Compañía Sud Americana de Vapores, always interested in the heritage and maritime history of Chile, supported and participated in the initiative of a historical documentary about the Steamship Itata, which shipwrecked off the Chilean coasts on August, 28th 1922 and which belonged to CSAV until 4 years before that sorrowful date.
In this context, CSAV’s CEO Óscar Hasbún, tells us about the importance of rescuing the story of this vessel, not only for its previous operation within the Company’s fleet but also for the active role it played in the history of Chile.
with Oscar Hasbún, Chief Executive Office, CSAV
- As one of the main companies supporting post-production and pre-premier activities for the documentary, what made you decide to take such an active role?
The Itata has a special relationship with Sud Americana de Vapores because it belonged to the company, where it worked as a merchant ship, up until four years before the shipwreck. This project is making a tremendous contribution by reviving the country’s maritime heritage and history, which motivated us to support this initiative.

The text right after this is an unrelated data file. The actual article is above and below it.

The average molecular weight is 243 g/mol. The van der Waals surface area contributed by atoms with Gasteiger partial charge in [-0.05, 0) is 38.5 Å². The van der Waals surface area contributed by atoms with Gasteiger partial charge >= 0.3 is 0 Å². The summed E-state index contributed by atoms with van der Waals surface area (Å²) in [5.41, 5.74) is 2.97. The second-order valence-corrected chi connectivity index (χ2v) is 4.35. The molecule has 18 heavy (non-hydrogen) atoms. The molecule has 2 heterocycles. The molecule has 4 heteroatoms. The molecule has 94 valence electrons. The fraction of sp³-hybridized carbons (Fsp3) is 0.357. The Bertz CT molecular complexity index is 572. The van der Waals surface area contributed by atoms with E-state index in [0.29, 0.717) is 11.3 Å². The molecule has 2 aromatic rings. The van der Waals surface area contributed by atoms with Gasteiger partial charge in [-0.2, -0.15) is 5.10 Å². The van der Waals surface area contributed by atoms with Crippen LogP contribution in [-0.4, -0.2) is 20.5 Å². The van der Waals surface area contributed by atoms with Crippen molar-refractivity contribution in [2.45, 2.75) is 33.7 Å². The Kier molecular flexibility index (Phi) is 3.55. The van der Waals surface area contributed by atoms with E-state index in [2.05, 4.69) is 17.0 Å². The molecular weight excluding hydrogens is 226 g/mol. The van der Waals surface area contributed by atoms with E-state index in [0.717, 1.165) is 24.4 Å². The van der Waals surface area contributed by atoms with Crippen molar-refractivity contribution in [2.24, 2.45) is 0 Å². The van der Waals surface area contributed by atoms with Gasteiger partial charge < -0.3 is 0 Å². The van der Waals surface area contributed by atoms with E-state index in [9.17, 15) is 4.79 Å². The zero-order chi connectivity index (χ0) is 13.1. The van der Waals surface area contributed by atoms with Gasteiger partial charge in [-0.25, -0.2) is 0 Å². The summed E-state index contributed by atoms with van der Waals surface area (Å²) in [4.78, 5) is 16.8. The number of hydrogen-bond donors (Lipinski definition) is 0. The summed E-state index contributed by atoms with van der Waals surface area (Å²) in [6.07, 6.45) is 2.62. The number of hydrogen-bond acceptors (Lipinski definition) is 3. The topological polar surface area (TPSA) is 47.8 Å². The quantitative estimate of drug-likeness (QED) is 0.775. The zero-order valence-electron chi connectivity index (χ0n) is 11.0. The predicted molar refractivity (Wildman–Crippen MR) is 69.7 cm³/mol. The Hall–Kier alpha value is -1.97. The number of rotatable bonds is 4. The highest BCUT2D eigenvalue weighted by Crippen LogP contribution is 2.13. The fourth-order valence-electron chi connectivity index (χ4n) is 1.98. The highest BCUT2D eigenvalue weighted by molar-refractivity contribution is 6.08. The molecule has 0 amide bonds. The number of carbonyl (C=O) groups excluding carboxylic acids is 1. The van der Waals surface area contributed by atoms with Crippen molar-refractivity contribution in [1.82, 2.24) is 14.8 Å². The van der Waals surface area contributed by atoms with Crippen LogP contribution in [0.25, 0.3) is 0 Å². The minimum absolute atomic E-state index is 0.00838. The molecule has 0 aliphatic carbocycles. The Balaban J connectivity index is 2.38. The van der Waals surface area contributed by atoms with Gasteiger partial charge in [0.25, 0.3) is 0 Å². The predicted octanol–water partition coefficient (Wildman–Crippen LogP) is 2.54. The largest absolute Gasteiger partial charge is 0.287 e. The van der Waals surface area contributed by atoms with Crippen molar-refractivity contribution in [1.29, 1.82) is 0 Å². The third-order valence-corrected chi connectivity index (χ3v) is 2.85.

- Why do you believe it is so important to preserve the history of this catastrophe?
Commemorating this ship helps revive Chile’s maritime past as well as our company’s history. We believe it is important to preserve the richness of the Itata steamship, together with the role it played throughout our country’s different historical periods since its construction in 1873, including its involvement transporting troops and cavalry during the War of the Pacific (where it also participated in the amphibious assault on the port of Pisagua, the world’s first such landing according to historians), its period with Sud Americana de Vapores, and its subsequent acquisition by third parties and adaptation as a passenger ship. These milestones reveal the different social and historical eras that our ancestors lived.
- What did it mean for the company to participate in the tribute to the victims of the Itata tragedy in 2018?
It was an honor to have participated in the tribute to a vessel that belonged to our fleet since 1873 and up until four years before the accident. It reunited CSAV with its history, allowed us to honor the Chileans and sailors that lost their lives and served as an emotional ending to the search begun by Carlos Cortés and Ricardo Bordones.
- What do you think about this documentary being broadcast by 13C?
As one of Chile’s oldest companies, we have played a leading role in its maritime and shipping history. Consequently, we see this exhibit as a cultural contribution since this emblematic tragedy is not well known by current generations and those without ties to the maritime world.